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Tue 10 Nov 2009 04:00 AM

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Team talk

Is the financial crisis taking its toll on the morale of your IT team? Have pay rises been scrapped? Are people feeling the strain? NME finds out how CIOs are making the most of management skills to maintain motivation in tough times.

Team talk
“I look for people who are switched on and hungry to learn and who want to move forward.” Bassem Aboukhater, regional IT manager at Leo Burnett.
Team talk
“‘Managers do things right, leaders do the right thing.” Indranil Guha, manager, IT infrastructure management, IT Dept. at the RTA.
Team talk
“My best advice is to understand the company requirement very well so that you can recruit the correct staff.” Jassim Sajwani, director, IT and administration at Aswaaq.

Is the financial crisis taking its toll on the morale of your IT team? Have pay rises been scrapped? Are people feeling the strain? NME finds out how CIOs are making the most of management skills to maintain motivation in tough times.

Alarming statistics recently surfaced in the media suggesting that over 90% of the workforce in the UAE want to start a brand new career and reinvent themselves. The research, carried out by

correlates with a poll that it ran earlier this year that said more than half of employees in the UAE feel that their company has been using the financial crisis as an excuse to cut back on wages and benefits. Add this to the fact that a great deal of people were laid off in the Middle East at the start of the year, leaving a workload chasm that has had to be filled by those left, then it’s clear there are some very stressed people in the Middle East workforce. And this comes at a time when people are expected to do more with less, which translates in IT terms to upping the efficiency, both of the IT team and systems.

So how have the region’s technology leaders been getting the most out of their IT teams and ensuring that, even though it has been difficult and, in many cases, nigh-on impossible to raise pay, that the team morale has not been too dented?

Before we get into the soft skills of management and team leadership, it must be noted that a great deal of building a motivated and cohesive IT team comes in at the recruitment stage. Though many companies will have a hiring freeze in place today, it’s likely that staff they have hired prior to the financial crisis impacting this region are being tested by the situation. Therefore, ill-considered appointments might be causing issues now that the heat is on and conversely, well-targeted appointments coping well with the extra pressure. A strong IT team starts at recruitment.

“I look for people who are switched on and hungry to learn and who want to move forward,” said Bassem Aboukhater, regional IT director at advertising design giant Leo Burnett.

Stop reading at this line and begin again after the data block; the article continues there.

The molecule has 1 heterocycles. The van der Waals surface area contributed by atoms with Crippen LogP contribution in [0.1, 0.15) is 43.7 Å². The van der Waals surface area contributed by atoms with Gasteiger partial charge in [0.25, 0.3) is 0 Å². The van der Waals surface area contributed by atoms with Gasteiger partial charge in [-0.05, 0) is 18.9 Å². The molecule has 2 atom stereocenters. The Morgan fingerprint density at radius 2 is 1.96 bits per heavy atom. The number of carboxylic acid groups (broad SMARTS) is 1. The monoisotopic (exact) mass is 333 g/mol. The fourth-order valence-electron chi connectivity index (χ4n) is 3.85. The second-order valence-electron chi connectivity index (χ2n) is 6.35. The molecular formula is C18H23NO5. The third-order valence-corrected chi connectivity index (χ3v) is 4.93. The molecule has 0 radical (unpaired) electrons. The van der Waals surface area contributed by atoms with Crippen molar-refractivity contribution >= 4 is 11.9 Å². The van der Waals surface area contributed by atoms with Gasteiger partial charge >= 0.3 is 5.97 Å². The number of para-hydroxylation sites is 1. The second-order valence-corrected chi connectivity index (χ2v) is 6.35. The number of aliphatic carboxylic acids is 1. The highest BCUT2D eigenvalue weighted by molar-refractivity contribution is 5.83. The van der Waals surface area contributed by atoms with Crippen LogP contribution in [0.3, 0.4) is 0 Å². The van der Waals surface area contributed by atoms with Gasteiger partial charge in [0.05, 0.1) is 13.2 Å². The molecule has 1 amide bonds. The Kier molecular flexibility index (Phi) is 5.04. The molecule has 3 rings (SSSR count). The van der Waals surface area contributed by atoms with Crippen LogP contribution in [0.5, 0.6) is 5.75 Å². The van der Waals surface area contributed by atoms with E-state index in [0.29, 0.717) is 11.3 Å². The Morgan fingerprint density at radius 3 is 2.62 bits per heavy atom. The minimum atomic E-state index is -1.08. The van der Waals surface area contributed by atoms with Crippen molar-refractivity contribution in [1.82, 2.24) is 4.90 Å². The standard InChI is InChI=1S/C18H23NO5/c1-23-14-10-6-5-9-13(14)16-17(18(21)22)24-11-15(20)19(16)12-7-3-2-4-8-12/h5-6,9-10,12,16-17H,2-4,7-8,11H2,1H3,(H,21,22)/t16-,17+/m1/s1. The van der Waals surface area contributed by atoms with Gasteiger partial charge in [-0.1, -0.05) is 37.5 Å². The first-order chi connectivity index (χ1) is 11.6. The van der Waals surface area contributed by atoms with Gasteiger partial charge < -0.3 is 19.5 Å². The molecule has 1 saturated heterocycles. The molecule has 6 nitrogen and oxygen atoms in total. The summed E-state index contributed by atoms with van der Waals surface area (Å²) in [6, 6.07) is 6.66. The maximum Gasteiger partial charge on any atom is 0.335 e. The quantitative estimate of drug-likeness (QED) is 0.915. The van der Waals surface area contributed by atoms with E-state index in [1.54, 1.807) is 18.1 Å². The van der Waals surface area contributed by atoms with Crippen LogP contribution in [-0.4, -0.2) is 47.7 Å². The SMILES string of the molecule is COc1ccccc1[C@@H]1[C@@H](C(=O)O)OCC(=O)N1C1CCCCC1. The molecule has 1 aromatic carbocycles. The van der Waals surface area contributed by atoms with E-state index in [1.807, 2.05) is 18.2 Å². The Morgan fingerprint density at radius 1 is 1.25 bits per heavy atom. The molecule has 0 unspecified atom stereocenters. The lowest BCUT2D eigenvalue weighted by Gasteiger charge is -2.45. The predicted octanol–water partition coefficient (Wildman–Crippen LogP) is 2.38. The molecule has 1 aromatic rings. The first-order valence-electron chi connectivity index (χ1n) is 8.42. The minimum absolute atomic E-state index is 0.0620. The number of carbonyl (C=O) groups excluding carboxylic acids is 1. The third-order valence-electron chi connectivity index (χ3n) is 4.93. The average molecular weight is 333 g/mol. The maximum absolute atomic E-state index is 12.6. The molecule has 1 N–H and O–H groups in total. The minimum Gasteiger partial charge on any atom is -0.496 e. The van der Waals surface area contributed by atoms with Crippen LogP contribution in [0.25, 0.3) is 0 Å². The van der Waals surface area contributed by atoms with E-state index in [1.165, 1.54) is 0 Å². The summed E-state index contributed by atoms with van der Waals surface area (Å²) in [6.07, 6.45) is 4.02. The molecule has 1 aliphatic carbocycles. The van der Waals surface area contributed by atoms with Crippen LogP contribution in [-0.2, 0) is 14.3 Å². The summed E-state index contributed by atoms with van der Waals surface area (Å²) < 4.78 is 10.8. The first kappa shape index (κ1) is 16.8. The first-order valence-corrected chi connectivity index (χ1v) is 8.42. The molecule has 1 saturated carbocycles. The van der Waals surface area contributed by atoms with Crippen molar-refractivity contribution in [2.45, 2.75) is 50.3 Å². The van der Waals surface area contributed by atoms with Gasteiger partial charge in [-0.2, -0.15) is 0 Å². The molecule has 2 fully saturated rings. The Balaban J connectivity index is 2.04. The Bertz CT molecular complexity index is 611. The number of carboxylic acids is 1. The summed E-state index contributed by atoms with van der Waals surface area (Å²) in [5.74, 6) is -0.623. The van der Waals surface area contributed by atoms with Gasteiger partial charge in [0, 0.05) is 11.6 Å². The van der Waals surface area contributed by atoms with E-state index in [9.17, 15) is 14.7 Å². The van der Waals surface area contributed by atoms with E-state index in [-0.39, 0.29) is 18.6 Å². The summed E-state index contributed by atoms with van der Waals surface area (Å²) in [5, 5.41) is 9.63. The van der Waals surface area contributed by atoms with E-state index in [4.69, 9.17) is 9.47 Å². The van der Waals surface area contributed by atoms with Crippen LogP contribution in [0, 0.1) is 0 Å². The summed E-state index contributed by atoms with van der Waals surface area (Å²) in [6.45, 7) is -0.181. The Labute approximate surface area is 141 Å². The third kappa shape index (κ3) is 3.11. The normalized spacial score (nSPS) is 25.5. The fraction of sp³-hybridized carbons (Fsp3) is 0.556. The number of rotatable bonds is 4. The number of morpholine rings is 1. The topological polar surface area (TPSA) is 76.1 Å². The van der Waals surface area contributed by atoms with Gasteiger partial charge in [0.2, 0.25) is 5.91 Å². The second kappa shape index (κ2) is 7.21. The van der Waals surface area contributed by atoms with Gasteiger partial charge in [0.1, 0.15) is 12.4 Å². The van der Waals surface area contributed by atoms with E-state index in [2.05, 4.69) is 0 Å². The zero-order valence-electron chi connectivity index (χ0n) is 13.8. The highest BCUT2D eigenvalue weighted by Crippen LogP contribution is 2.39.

“How well you adapt in the environment and how good you are at people skills is the important thing, because some people can be really good at the technical stuff, but if they do not know how to talk to people and communicate their ideas, basically they can be going nowhere.”

Aboukhater is clearly of the opinion that although technical qualifications and skills will be taken into account, the personality and soft skills of a potential newcomer to his outfit is just as important. And he is not alone in this point of view as most IT managers seem to value assessing this as an important part of the interview process.

Jassim Sajwani, who oversees IT at retail company Aswaaq as the director of IT and administration, has first-hand experience of putting together an IT team. The company has been on a rapid expansion path since it started operations in 2005 and he hired all of the ten members of the current Aswaaq IT team.

“My best advice is to understand the company requirement very well so that you can recruit the correct staff for exactly what the company requires and the systems you will be taking,” explained Sajwani. As part of his recruitment strategy, Sajwani says he first decided the solutions to be implemented at the company, such as an Oracle ERP Suite, and then sought people with the appropriate background and certifications to work on those systems. This means people can be confident in their work and excel.

“If you end up recruiting someone who does not know the systems they will not be able to do it and then you will start blaming them for it and nobody will be happy. Do not entirely focus on their knowledge and experience, but also their people skills and personality are very important,” he added.

Installing incentives

Whether your IT team has been established for some time now or has been assembled recently, it is clear that as far as management goes this year has been a tough one. One IT manager suggested that managers should never take loyalty for granted and must be aware of the motives of team members and that they come up with ways to meet those motives with appropriate incentives.

Interestingly, Indranil Guha, manager of the IT infrastructure department management at the IT department of the Road and Transport Authority in Dubai, suggests that a pay rise is not always the best incentive for strong performance.

“I always say that you can never satisfy a person by adding to their wallet, because they will soon get used to the fatter wallet,” said Guha.

The annual appraisals at the RTA are a clear example of the formal incentives that will help drive performance and morale. There are a few other good examples that the RTA has instigated to ensure morale of employees is maintained through the financial crisis. These include monthly awards to recognise hard work and effort. Incentives should not be forgotten during the financial crisis, they are perhaps even more important right now.

“Recently our HR has introduced a scheme called Be Distinguished,” said Guha. “They have made it a mandatory thing that every month every department has to recognise somebody within the department, somebody outside of the department and somebody outside of the sector within pan RTA. This consists of Thank You cards, weekend vouchers to hotels and even some cash incentives.”

The personal touch

Formal incentives are very effective but as Guha and others IT managers understand they also need to be backed up with the personal touch. Burnett’s Aboukhater relies more on the personal relationship that he has with staff to get the most out of the IT team.

“I always lay my cards on the table and if it is a bad situation I do not go out and tell my guys nothing is going to happen,” said Aboukhater about his approach with the team in the immediate aftermath of the financial crisis. “I told them don’t worry we are OK, no one is immune but at the end of the day let’s take this as an opportunity to show value.”